Seasoning

After the brining period is over, the chef pats the meat dry and seasons it with choice spices. Of course, the most popular spices are coriander, pepper, and smoked paprika.

Smoking

Next, the chef places the pastrami in a smoker and allows it to cook slowly. Home cooks may opt to cook it in the oven to avoid firing up the smoker.

Steaming

Steaming finishes off the process and adds some moisture to the meat. This final step further breaks down the connective tissue, making it tender. If you prepare it in the oven, you can achieve the same result by leaving a water bath in the oven as your meat cooks.

Preparing the brisket

While the brisket has its fair share of work, it gets nowhere close to the workload of the pastrami. When it comes to brisket vs. pastrami, you'll probably have a much easier and shorter time making brisket.

If your brisket comes untrimmed, be sure to trim your brisket before you begin. Making brisket simply requires you to season it with choice spices and throw it in the smoker for 10-12 hours. Most of the work from this point onward is to man the smoker, check the internal temperature, and ensure you don’t start a grease fire in the process. Once it’s ready, let the brisket rest before you cut into your meat.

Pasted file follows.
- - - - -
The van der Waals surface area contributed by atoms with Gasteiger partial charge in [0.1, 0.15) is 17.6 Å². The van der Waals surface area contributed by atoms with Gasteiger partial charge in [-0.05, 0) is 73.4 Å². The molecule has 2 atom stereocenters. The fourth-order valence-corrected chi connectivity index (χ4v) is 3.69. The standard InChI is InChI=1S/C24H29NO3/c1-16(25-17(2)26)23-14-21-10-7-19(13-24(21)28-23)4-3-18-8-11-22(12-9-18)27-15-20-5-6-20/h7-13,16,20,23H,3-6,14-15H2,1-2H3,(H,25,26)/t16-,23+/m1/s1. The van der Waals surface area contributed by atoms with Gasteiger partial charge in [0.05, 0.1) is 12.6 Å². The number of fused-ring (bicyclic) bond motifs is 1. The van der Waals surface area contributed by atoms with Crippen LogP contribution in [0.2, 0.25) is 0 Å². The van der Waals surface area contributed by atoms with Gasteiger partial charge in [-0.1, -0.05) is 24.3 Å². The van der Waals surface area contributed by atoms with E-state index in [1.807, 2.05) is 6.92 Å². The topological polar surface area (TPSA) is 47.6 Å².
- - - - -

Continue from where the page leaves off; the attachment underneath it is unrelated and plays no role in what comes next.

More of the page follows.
8lb brisket on a large 18x24 cutting board

Be sure to use a good cutting board for this step. We always recommend a wooden one. For trimming or slicing brisket, you'll need to use the best brisket knives available. If you’re not looking to fire up your smoker, you can always opt for braising or slow-cooking the meat until it falls right off your fork.

Differences Between Brisket vs. Pastrami

Brisket vs. Pastrami Appearance

This is perhaps the most obvious difference, but here we go. The brisket is bought raw to be prepared at home. Moreover, it looks like your typical raw cut of meat. The pastrami, on the other hand, appears pinkish when cut. Plus, the exterior may have a little bit of the spices used to coat it.

Cost

For the luxury of having ready meat on hand, the pastrami costs significantly more than the brisket. If spending more time is within your budget, you can make pastrami at home. It’s surprisingly easy if you're alright with the the long brining time.

Serving Brisket vs. Pastrami

Despite how good it looks and tastes, the pastrami is limited to being just sandwich meat. It’s a good sandwich, but not versatile enough to get you through the day. On the other hand, you can use brisket for all sorts of things. Once you've prepared it, you can make sandwiches or prepare it as a main course with sides.

cross-section view of cut, cooked brisket

Final Thoughts

The brisket and pastrami are more often the same cut of meat prepared differently. The main difference is that pastrami often comes sandwich-ready, while brisket requires some work to get it ready. All in all, we hope we were able to clear the fog for you.